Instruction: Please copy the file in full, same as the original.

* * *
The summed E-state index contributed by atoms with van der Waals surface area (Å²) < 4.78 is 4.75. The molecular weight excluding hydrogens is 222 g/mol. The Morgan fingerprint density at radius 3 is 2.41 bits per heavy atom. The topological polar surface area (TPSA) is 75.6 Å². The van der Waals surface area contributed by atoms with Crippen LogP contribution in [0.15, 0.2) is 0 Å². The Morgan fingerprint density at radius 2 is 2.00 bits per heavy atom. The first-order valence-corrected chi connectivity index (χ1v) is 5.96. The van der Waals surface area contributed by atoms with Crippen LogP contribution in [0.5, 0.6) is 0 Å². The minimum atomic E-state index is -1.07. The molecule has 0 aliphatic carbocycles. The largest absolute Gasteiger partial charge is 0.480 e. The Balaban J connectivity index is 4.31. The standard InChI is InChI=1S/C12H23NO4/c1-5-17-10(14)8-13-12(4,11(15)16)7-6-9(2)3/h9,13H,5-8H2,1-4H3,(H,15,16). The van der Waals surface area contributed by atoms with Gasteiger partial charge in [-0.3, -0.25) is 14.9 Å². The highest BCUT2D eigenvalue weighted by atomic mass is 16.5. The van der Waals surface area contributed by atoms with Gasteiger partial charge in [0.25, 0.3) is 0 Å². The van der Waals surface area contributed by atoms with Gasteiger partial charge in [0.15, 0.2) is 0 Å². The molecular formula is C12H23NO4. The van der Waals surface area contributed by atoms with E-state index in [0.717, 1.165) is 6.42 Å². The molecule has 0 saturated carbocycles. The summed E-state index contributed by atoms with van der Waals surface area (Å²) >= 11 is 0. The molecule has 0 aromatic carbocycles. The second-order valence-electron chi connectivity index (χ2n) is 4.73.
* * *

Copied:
The summed E-state index contributed by atoms with van der Waals surface area (Å²) < 4.78 is 4.75. The molecular weight excluding hydrogens is 222 g/mol. The Morgan fingerprint density at radius 3 is 2.41 bits per heavy atom. The topological polar surface area (TPSA) is 75.6 Å². The van der Waals surface area contributed by atoms with Crippen LogP contribution in [0.15, 0.2) is 0 Å². The Morgan fingerprint density at radius 2 is 2.00 bits per heavy atom. The first-order valence-corrected chi connectivity index (χ1v) is 5.96. The van der Waals surface area contributed by atoms with Crippen LogP contribution in [0.5, 0.6) is 0 Å². The minimum atomic E-state index is -1.07. The molecule has 0 aliphatic carbocycles. The largest absolute Gasteiger partial charge is 0.480 e. The Balaban J connectivity index is 4.31. The standard InChI is InChI=1S/C12H23NO4/c1-5-17-10(14)8-13-12(4,11(15)16)7-6-9(2)3/h9,13H,5-8H2,1-4H3,(H,15,16). The van der Waals surface area contributed by atoms with Gasteiger partial charge in [-0.3, -0.25) is 14.9 Å². The highest BCUT2D eigenvalue weighted by atomic mass is 16.5. The van der Waals surface area contributed by atoms with Gasteiger partial charge in [0.25, 0.3) is 0 Å². The van der Waals surface area contributed by atoms with Gasteiger partial charge in [0.15, 0.2) is 0 Å². The molecular formula is C12H23NO4. The van der Waals surface area contributed by atoms with E-state index in [0.717, 1.165) is 6.42 Å². The molecule has 0 saturated carbocycles. The summed E-state index contributed by atoms with van der Waals surface area (Å²) >= 11 is 0. The molecule has 0 aromatic carbocycles. The second-order valence-electron chi connectivity index (χ2n) is 4.73.